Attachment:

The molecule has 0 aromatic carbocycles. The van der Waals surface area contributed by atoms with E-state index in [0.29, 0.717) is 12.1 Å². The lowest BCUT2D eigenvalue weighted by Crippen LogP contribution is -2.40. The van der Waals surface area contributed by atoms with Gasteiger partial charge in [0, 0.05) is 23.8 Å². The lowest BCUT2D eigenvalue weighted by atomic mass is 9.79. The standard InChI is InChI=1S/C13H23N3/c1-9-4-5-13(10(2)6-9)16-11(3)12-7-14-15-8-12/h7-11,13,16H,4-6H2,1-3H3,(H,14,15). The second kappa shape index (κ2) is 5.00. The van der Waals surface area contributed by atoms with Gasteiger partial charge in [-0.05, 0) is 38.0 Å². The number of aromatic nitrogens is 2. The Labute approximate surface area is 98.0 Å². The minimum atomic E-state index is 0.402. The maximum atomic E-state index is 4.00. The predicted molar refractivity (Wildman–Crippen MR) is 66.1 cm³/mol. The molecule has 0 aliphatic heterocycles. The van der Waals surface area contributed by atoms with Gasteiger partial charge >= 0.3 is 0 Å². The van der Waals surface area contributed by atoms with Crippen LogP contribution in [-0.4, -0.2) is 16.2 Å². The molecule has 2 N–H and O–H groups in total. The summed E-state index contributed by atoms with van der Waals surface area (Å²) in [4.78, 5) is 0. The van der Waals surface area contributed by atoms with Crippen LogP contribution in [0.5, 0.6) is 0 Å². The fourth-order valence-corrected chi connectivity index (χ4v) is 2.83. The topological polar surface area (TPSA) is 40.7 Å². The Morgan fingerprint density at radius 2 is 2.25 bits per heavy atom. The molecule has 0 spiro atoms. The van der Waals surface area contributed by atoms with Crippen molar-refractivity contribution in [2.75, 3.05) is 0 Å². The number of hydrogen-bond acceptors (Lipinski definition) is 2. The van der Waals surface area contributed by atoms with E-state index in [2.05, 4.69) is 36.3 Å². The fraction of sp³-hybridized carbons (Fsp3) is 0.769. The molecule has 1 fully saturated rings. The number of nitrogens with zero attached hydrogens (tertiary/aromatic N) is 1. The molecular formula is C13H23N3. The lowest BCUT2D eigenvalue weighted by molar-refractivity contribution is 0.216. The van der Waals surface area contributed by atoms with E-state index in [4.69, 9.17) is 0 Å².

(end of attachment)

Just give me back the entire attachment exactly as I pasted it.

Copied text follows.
The molecule has 0 aromatic carbocycles. The van der Waals surface area contributed by atoms with E-state index in [0.29, 0.717) is 12.1 Å². The lowest BCUT2D eigenvalue weighted by Crippen LogP contribution is -2.40. The van der Waals surface area contributed by atoms with Gasteiger partial charge in [0, 0.05) is 23.8 Å². The lowest BCUT2D eigenvalue weighted by atomic mass is 9.79. The standard InChI is InChI=1S/C13H23N3/c1-9-4-5-13(10(2)6-9)16-11(3)12-7-14-15-8-12/h7-11,13,16H,4-6H2,1-3H3,(H,14,15). The second kappa shape index (κ2) is 5.00. The van der Waals surface area contributed by atoms with Gasteiger partial charge in [-0.05, 0) is 38.0 Å². The number of aromatic nitrogens is 2. The Labute approximate surface area is 98.0 Å². The minimum atomic E-state index is 0.402. The maximum atomic E-state index is 4.00. The predicted molar refractivity (Wildman–Crippen MR) is 66.1 cm³/mol. The molecule has 0 aliphatic heterocycles. The van der Waals surface area contributed by atoms with Gasteiger partial charge >= 0.3 is 0 Å². The van der Waals surface area contributed by atoms with Crippen LogP contribution in [-0.4, -0.2) is 16.2 Å². The molecule has 2 N–H and O–H groups in total. The summed E-state index contributed by atoms with van der Waals surface area (Å²) in [4.78, 5) is 0. The van der Waals surface area contributed by atoms with Crippen LogP contribution in [0.5, 0.6) is 0 Å². The fourth-order valence-corrected chi connectivity index (χ4v) is 2.83. The topological polar surface area (TPSA) is 40.7 Å². The Morgan fingerprint density at radius 2 is 2.25 bits per heavy atom. The molecule has 0 spiro atoms. The van der Waals surface area contributed by atoms with Crippen molar-refractivity contribution in [2.75, 3.05) is 0 Å². The number of hydrogen-bond acceptors (Lipinski definition) is 2. The van der Waals surface area contributed by atoms with E-state index in [2.05, 4.69) is 36.3 Å². The fraction of sp³-hybridized carbons (Fsp3) is 0.769. The molecule has 1 fully saturated rings. The number of nitrogens with zero attached hydrogens (tertiary/aromatic N) is 1. The molecular formula is C13H23N3. The lowest BCUT2D eigenvalue weighted by molar-refractivity contribution is 0.216. The van der Waals surface area contributed by atoms with E-state index in [4.69, 9.17) is 0 Å².